And these are changes that need to happen. The social aspect of University experience is just as crucial as the academic side. As Nina put it, “societies and clubs are supposed to be an escape from learning.  They’re supposed to be fun and enjoyable. So, if you’re constantly on edge because you are othered by the group, it’s going to make it awful and rubbish for you.” Moreover, the effects of experiencing racism and microaggressions within society culture do not only affect students’ social lives. Studies have shown that the psychological and biological responses to race-based stress can cause disparities in educational outcomes. Rhianna wanted to emphasise that everything Active Together is doing, whether it be building training or posting social media infographics, is all built on research and information. Rhianna went on to explain how “it’s very disheartening if students do feel like we are just making a generalisation. We make a lot of what we do very academic based. We’re not just throwing away comments and we’re not just shouting at everyone, we’re saying this is proven to be fact and there are reasons why students are being disadvantaged.” 

Image Source: Exeter Education Incubator

When talking about the challenges of running Active Together, all three students reflected on the frustration of not being believed, and the emotional toll that enacts. Rhianna stated, “it’s not easy to talk about all the time, but we don’t have a choice. Every day [students of colour] have to experience this kind of thing, whereas if you’re a white student you get to choose whether you’re going to participate or not.” Manan elaborated on this point, explaining how “because Exeter does have such a high white population, things like this don’t seem to affect a lot of people, so people don’t talk about it or dismiss it as something not important. Then, you have the people who just seem a little bit ignorant to the fact that there is a race problem. There is a racism issue here at Exeter, people just push it off because it doesn’t affect them.”

This emotional strain is furthered by the fact that all three members of Active Together are full-time students and are undertaking this project on top of their studies. “I really wanted to put more focus again on the emotional aspect, because it has been a tough experience,” Manan emphasised, “it’s a lot to take in and sometimes you just don’t want to anymore, because you feel so drained it will just affect you in other ways, like schoolwork. We are all still full-time students. We have other things to do outside of this project so juggling all that together has been a challenge, but in the end, we know that it’s for such an incredible cause and we’re all so passionate about it, so that’s what’s keeping us moving.” Furthermore, Rhianna explained how, sadly, the team are anticipating potential backlash to the project. “There’s been so many issues and tragic experiences of students experiencing racism at Exeter,” Rhianna reflected, “There are students in other areas who have just got horrific racial abuse and I’m sure there’s been plenty that we don’t even know about, but there’s been so much that we are heavily anticipating backlash. We’ve been reading a lot of the blogs and experiences that students have come forward with, whether anonymously or not, and because we are trying to put ourselves in the spotlight, we are anticipating some backlash to what we are saying.”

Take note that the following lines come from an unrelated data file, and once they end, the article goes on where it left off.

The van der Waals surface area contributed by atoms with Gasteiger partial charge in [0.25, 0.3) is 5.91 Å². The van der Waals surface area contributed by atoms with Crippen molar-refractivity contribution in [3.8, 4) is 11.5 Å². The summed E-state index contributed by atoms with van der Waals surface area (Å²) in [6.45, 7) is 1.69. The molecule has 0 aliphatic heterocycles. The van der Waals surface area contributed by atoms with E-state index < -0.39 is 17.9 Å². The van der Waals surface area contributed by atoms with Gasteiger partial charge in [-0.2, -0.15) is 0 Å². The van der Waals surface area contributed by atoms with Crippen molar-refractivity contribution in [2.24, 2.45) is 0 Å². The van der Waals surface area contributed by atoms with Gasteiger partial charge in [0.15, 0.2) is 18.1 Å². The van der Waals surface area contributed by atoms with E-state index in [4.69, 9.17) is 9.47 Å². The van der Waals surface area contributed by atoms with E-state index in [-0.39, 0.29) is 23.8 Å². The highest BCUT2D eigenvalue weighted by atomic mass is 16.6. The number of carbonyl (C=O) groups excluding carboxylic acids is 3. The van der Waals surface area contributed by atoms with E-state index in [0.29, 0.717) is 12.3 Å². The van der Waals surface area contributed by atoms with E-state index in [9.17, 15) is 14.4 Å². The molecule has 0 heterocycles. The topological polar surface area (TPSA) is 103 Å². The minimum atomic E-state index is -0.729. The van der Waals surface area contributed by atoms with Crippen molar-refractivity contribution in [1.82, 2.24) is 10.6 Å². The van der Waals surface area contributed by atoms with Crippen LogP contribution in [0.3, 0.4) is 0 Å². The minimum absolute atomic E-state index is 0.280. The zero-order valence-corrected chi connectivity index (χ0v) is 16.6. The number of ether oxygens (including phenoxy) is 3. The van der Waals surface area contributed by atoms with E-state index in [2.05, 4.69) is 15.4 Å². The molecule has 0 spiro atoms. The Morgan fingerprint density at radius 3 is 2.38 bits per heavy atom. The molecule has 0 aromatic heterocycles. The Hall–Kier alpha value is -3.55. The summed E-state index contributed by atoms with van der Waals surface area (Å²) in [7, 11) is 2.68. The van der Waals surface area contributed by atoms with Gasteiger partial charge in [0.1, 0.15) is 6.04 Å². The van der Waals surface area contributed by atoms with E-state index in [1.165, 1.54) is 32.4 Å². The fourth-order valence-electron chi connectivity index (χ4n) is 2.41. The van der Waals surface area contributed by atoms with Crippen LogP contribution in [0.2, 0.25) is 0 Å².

However, Manan was also grateful for the support they’ve received along the way. “It’s been really great after only two- and a-bit months that we’ve had such great support from the guild and the AU, and sports societies and societies that are not in sport, the EDI team, the Exeter Incubation centre, all the other projects from the student anti-racism fund, they’ve all been so supportive of us, and we’ve been supporting them which is great,” Manan said. Rhianna also wanted to thank her team, stating how “I’m just so happy I’ve got a team that is so passionate about it that even if these problems do occur, we’re all equipped to face them in the correct way.” It’s this support system that motivates Rhianna to want to provide all students with access to this level of support.  She notes how “we’re lucky we have people that can support us. We just don’t want students to not have that that’s what all this is about, to show people that they do have that support system. We are anticipating problems, but we just want to prevent that from happening to other students.”

To conclude the interview, Rhianna wanted to encourage other students that change is possible. She told me to “just encourage other students to reach out. If you see a problem, don’t just see it and think that’s a shame. If every student was to do something like this there would be a huge change. It’s so possible to actually do something.” Nina agreed, “We’re living proof that we can make a difference as students.”

To keep up with Active Together’s important work, please follow them on Facebook, Twitter, and Instagram.

The Education Incubator has released a request for new project proposals, which will be added to the Education Incubator across the third term. For more information on the projects currently being funded by the Education Incubator:

Emma Ingledew

Featured Image Source: Active Together